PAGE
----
Dating Isn’t the Same.


After being here for three years, I’ve observed a lot of things at NEC, especially when it comes to the black community and the dating scene. Due to the number of black female students and black male students here on campus, you’d think more relationships would blossom from all these seeds.

But actually, they don’t. Statistics tell us that 63% of women hope to meet their spouse in college, but will that be the outcome for black female students here at NEC? A previous article of mine touched on why black females on campus are not involved in any interracial relationships. But now, we’re figuring out why there aren’t many relationships at all.

So, our first test subject is me. I’m 20 years old and I will be graduating in Spring 2019 with my B.A. in Communication Studies, and for the past three years, I haven’t found a single young man on this campus interesting enough to be my boyfriend. Now of course I’ve had semester crushes, but why haven’t I found one person? I know for a fact NEC has smart, polite, young men on campus hiding somewhere, but this is clearly an issue if I can only name three black couples on campus and everyone else is single. So, I thought of a few other reasons love doesn’t exist.

College students prefer short-term, casual relationships over long-term relationships because it allows them to focus on their academic and career goals.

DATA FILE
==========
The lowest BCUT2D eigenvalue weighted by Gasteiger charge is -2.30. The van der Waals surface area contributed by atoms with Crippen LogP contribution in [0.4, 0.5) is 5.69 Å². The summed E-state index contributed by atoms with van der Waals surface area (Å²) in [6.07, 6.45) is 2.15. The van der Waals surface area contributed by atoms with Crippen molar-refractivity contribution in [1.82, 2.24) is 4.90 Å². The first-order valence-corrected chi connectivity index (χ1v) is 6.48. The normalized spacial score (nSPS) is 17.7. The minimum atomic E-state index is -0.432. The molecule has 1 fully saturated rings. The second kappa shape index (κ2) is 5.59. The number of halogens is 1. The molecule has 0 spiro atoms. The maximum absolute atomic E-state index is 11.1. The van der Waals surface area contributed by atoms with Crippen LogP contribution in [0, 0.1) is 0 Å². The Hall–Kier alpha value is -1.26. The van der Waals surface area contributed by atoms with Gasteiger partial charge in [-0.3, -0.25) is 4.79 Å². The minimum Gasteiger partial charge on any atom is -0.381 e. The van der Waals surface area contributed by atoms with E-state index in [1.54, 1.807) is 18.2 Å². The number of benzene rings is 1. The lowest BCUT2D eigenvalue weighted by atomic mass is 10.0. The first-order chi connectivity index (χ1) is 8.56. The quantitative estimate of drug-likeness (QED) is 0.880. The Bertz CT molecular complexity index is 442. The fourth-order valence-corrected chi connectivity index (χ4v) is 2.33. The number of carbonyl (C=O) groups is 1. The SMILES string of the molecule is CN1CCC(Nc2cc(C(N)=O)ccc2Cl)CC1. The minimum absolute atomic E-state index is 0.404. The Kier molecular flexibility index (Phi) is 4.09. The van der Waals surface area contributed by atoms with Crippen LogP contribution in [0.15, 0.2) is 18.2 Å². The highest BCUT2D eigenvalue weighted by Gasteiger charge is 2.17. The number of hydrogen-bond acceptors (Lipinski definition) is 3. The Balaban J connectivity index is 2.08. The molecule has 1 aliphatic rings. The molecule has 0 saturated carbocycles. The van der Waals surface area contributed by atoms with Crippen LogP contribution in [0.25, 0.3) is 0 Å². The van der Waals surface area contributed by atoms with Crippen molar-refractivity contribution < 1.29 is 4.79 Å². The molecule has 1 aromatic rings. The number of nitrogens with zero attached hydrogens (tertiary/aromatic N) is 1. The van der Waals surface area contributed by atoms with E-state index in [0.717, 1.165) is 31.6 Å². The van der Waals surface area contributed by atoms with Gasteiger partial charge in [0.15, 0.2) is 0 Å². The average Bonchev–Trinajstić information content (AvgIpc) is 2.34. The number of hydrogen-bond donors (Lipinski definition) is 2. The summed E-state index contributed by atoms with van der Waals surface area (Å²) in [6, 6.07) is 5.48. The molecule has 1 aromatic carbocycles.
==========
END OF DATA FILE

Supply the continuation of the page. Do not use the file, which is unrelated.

Most college couples break up around spring break, summer vacation, and right before winter break. These are factors to consider, but they can’t be the only reason. While speaking to a few black females undergrads, they gave their respectful and honest opinion of the dating pool of black men.

“They aren’t mature enough and not attractive and have a lot of drama,” said one freshmen.

“I think they don’t like us and we don’t like them,” said a sophomore. “I believe that the Black young men are childish and entitled.”

A few of the girls discussed the pros and cons of dating someone here on campus. “I think it would be nice to create a bond with someone at the same campus as myself, study dates and Netflix on snow days, but that’s not realistic here because everyone talks to and dates the same person. I’d rather not get involved in that,” said a junior.

What is clear from NEC’s match making skills is that a lot of students, both female and male, aren’t feeling each other; this also means that there is room for the two sexes to grow and discover each other.

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Dnysha is a third year New England College student pursing a a Bachelor's Degree in Communications. She is a very active member of the NEC community whether she's hosting events, working as an RA, or organizing functions for Amazing Minority Girls Unite where she works as club President. She has been involved with The New Englander for several years as Social Media Editor and currently writes a column entitled, Black Girl Problems. Dnysha will be graduating in Spring 2019.
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